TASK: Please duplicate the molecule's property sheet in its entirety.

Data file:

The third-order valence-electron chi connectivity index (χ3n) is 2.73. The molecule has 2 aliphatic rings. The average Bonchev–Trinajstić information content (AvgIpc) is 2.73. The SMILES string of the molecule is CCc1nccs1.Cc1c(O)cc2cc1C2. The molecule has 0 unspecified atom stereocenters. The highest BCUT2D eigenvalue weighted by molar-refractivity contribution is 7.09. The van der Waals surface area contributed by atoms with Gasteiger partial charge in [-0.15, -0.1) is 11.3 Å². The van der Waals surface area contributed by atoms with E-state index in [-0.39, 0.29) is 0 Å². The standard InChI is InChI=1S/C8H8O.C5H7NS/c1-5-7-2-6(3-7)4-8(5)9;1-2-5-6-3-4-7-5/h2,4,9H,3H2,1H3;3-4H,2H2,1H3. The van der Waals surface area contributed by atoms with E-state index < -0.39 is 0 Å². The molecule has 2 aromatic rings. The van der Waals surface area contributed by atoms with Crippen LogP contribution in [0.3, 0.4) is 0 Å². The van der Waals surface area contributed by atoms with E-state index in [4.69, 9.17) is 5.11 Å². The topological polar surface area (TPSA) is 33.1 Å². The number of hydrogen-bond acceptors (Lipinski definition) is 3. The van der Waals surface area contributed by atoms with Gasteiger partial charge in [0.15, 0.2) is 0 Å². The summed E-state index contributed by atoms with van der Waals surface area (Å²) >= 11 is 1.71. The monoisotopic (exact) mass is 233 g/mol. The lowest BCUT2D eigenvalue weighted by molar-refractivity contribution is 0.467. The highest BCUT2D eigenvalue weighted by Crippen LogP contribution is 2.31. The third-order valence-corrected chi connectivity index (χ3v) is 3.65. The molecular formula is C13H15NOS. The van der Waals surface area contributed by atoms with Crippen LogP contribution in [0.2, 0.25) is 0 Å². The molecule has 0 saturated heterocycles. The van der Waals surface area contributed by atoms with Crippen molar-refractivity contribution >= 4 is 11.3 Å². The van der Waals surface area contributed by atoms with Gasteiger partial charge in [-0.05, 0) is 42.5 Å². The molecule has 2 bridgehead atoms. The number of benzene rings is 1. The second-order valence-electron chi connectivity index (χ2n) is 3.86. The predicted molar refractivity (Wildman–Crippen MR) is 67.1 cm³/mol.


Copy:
The third-order valence-electron chi connectivity index (χ3n) is 2.73. The molecule has 2 aliphatic rings. The average Bonchev–Trinajstić information content (AvgIpc) is 2.73. The SMILES string of the molecule is CCc1nccs1.Cc1c(O)cc2cc1C2. The molecule has 0 unspecified atom stereocenters. The highest BCUT2D eigenvalue weighted by molar-refractivity contribution is 7.09. The van der Waals surface area contributed by atoms with Gasteiger partial charge in [-0.15, -0.1) is 11.3 Å². The van der Waals surface area contributed by atoms with E-state index in [-0.39, 0.29) is 0 Å². The standard InChI is InChI=1S/C8H8O.C5H7NS/c1-5-7-2-6(3-7)4-8(5)9;1-2-5-6-3-4-7-5/h2,4,9H,3H2,1H3;3-4H,2H2,1H3. The van der Waals surface area contributed by atoms with E-state index < -0.39 is 0 Å². The molecule has 2 aromatic rings. The van der Waals surface area contributed by atoms with Crippen LogP contribution in [0.3, 0.4) is 0 Å². The van der Waals surface area contributed by atoms with E-state index in [4.69, 9.17) is 5.11 Å². The topological polar surface area (TPSA) is 33.1 Å². The number of hydrogen-bond acceptors (Lipinski definition) is 3. The van der Waals surface area contributed by atoms with Gasteiger partial charge in [0.15, 0.2) is 0 Å². The summed E-state index contributed by atoms with van der Waals surface area (Å²) >= 11 is 1.71. The monoisotopic (exact) mass is 233 g/mol. The lowest BCUT2D eigenvalue weighted by molar-refractivity contribution is 0.467. The highest BCUT2D eigenvalue weighted by Crippen LogP contribution is 2.31. The third-order valence-corrected chi connectivity index (χ3v) is 3.65. The molecular formula is C13H15NOS. The van der Waals surface area contributed by atoms with Crippen LogP contribution in [0.2, 0.25) is 0 Å². The molecule has 0 saturated heterocycles. The van der Waals surface area contributed by atoms with Crippen molar-refractivity contribution >= 4 is 11.3 Å². The van der Waals surface area contributed by atoms with Gasteiger partial charge in [-0.05, 0) is 42.5 Å². The molecule has 2 bridgehead atoms. The number of benzene rings is 1. The second-order valence-electron chi connectivity index (χ2n) is 3.86. The predicted molar refractivity (Wildman–Crippen MR) is 67.1 cm³/mol.